How APM Terminals, Apapa brought in Ghanaians, Benineses to replace Nigerians ― MWUN
•As maritime workers suspend strike
After the intervention of the Nigerian Shippers” Council (NSC), maritime workers under the aegis of the Maritime Workers Union of Nigeria (MWUN) has suspended the shutdown of the APM Terminals, Apapa over anti-labour practices. This is even as the workers stated that they embarked on strike because APM Terminals brought in Ghanaians and Benineses to replace Nigerian workers in Apapa port.
At a meeting held on Friday with the Executive Secretary of NSC, Barr. Hassan Bello in his office, the President-General of MWUN, Comrade Adewale Adeyanju warned other multinational companies in the maritime sector to desist from bringing in expatriates from Benin Republic, Ghana and other West African countries to take over jobs meant for Nigerians.
Adeyanju said that for over 16 years, the MWUN has never shut down or issued an ultimatum on the terminal. He however said that the present management of APM Terminals does not have regards for the dockworkers and terminal workers that are working for them.
Adeyanju alleged that the terminal operator collapsed the security department and brought in expatriates from the Benin Republic and Ghana to take over jobs meant for Nigerians. He said the collapsed department was done without due process even when the union had an existing agreement with the terminal operator that they have to work in line with labour best practices.
According to Adeyanju, “The APM Terminals management brought in people from Cotonou and Ghana to come and take over jobs meant for Nigerians. Jobs that our people have been trained conveniently to carry out. The terminal workers in APMT are the best workers anyone can think of and what they are doing now is to bring in Beninoise to take over the jobs all in the name of expatriates.
“We said no if this company can collapse a department, they might equally extend it to other departments having it in mind to replace all Nigerians with foreigners. The worst thing they did was to bring in an accountant from Ghana to become Director of Finance at the company. Are they saying we do not have qualified accountants in Nigeria?”
Adeyanju, however, called on the Nigerian government to look inwards by beaming its searchlight on foreigners and their work permit expiration date, noting that the Nigerian Immigration Service (NIS) and other agencies on foreign affairs should work round the clock to put the expatriates in check.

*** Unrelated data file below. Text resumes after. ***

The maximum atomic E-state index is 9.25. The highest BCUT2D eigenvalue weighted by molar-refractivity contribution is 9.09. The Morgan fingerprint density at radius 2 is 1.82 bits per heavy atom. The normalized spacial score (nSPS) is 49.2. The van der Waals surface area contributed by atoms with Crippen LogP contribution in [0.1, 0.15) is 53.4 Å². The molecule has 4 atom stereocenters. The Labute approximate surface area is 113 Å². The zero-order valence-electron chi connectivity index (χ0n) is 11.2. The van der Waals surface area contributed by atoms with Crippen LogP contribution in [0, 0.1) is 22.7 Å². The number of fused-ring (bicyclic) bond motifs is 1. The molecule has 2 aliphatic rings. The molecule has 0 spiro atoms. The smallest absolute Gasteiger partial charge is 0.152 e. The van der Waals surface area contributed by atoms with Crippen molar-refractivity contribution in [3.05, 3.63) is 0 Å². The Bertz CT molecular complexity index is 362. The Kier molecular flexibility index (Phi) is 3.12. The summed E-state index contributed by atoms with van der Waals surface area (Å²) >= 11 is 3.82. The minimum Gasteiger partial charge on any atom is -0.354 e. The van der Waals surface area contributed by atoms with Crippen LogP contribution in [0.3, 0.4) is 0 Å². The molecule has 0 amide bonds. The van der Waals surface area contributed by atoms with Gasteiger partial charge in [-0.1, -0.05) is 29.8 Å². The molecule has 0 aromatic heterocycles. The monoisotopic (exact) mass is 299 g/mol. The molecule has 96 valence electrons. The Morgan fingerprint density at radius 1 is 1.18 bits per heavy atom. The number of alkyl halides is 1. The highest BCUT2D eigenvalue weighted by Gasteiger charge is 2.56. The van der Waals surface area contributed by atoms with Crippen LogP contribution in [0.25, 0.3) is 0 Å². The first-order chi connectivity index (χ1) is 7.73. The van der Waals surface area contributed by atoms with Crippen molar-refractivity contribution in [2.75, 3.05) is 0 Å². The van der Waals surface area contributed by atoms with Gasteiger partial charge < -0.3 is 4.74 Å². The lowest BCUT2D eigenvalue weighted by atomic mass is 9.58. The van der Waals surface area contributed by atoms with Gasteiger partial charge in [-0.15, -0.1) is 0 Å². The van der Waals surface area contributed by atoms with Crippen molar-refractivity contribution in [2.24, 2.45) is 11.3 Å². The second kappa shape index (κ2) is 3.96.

Responding, the Executive Secretary, of the NSC, commended the effort of the union for the scientific approach in the industrial action against APM Terminals.
Bello also accused APM Terminals of resisting regulation saying the request for information by the Council was turned down by the management of the terminal.
“Some terminals are bent on bending rules of this country. They have no respect for the law. This is a letter from the same terminal saying they won’t obey our instructions. We are just asking for information and it is the same notorious terminal we are talking about. They are putting themselves in a position that will not favour them because the government is already aware of this in their letter to us. We are filing and sending to the government and it will be recorded against them because they will come for renewal of their lease.”
He said the Council and the union would work assiduously to sustain the peace and harmony that have existed in port operations pointing out that the terminal operator has allegedly refused to abide by the laws of the land.
“Nobody should come to Nigeria and disrespect us. We support the union for putting the terminal operator to order.
We have rules and regulations. We have laws and we have sanctions and nobody should come to our country and take us for a ride,” he added.
Bello stated that the strike action on such a facility does affect the nation’s economy because it either fuel gridlock on the port road or congestion inside the port.
“When we see a terminal shut down, we become concerned because of the implications on the economy. It will either add up to the gridlock or to the congestion in the port. We know you are not a striking group and we know it is because you are being pushed to the wall, and you used the strike as the last option. you are a well-reformed union.
“We are all into this and no one should come to our country and disrespect the law of the country. We protect you, give you chance to make gains but what happened is the cumulative action of the terminal operator,” he lamented.
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